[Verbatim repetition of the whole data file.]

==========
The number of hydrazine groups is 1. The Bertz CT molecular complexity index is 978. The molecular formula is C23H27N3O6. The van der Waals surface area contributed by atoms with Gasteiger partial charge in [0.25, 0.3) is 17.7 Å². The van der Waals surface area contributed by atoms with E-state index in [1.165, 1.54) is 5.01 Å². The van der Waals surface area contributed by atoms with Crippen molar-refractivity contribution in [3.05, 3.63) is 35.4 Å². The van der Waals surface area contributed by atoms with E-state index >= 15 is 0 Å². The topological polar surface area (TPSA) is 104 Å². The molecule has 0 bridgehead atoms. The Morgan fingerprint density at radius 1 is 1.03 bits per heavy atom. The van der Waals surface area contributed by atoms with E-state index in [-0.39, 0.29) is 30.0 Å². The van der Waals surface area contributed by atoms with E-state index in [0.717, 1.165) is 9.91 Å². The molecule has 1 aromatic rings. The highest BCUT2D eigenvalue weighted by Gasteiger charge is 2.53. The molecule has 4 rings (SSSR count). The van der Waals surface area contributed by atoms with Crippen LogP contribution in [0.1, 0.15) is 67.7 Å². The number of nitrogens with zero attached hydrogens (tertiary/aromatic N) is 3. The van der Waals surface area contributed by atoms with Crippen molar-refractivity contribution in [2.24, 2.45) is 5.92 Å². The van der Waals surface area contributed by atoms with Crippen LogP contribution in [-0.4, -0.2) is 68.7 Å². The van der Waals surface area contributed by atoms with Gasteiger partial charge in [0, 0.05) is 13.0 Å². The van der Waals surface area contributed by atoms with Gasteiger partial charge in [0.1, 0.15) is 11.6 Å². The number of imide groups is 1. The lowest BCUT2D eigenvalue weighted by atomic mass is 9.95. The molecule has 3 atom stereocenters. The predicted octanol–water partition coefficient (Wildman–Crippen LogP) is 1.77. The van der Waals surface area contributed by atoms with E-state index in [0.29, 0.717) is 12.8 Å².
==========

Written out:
The number of hydrazine groups is 1. The Bertz CT molecular complexity index is 978. The molecular formula is C23H27N3O6. The van der Waals surface area contributed by atoms with Gasteiger partial charge in [0.25, 0.3) is 17.7 Å². The van der Waals surface area contributed by atoms with E-state index in [1.165, 1.54) is 5.01 Å². The van der Waals surface area contributed by atoms with Crippen molar-refractivity contribution in [3.05, 3.63) is 35.4 Å². The van der Waals surface area contributed by atoms with E-state index >= 15 is 0 Å². The topological polar surface area (TPSA) is 104 Å². The molecule has 0 bridgehead atoms. The Morgan fingerprint density at radius 1 is 1.03 bits per heavy atom. The van der Waals surface area contributed by atoms with E-state index in [-0.39, 0.29) is 30.0 Å². The van der Waals surface area contributed by atoms with E-state index in [0.717, 1.165) is 9.91 Å². The molecule has 1 aromatic rings. The highest BCUT2D eigenvalue weighted by Gasteiger charge is 2.53. The molecule has 4 rings (SSSR count). The van der Waals surface area contributed by atoms with Crippen LogP contribution in [0.1, 0.15) is 67.7 Å². The number of nitrogens with zero attached hydrogens (tertiary/aromatic N) is 3. The van der Waals surface area contributed by atoms with Crippen molar-refractivity contribution in [2.24, 2.45) is 5.92 Å². The van der Waals surface area contributed by atoms with Crippen LogP contribution in [-0.4, -0.2) is 68.7 Å². The van der Waals surface area contributed by atoms with Gasteiger partial charge in [0, 0.05) is 13.0 Å². The van der Waals surface area contributed by atoms with Gasteiger partial charge in [0.1, 0.15) is 11.6 Å². The number of imide groups is 1. The lowest BCUT2D eigenvalue weighted by atomic mass is 9.95. The molecule has 3 atom stereocenters. The predicted octanol–water partition coefficient (Wildman–Crippen LogP) is 1.77. The van der Waals surface area contributed by atoms with E-state index in [0.29, 0.717) is 12.8 Å².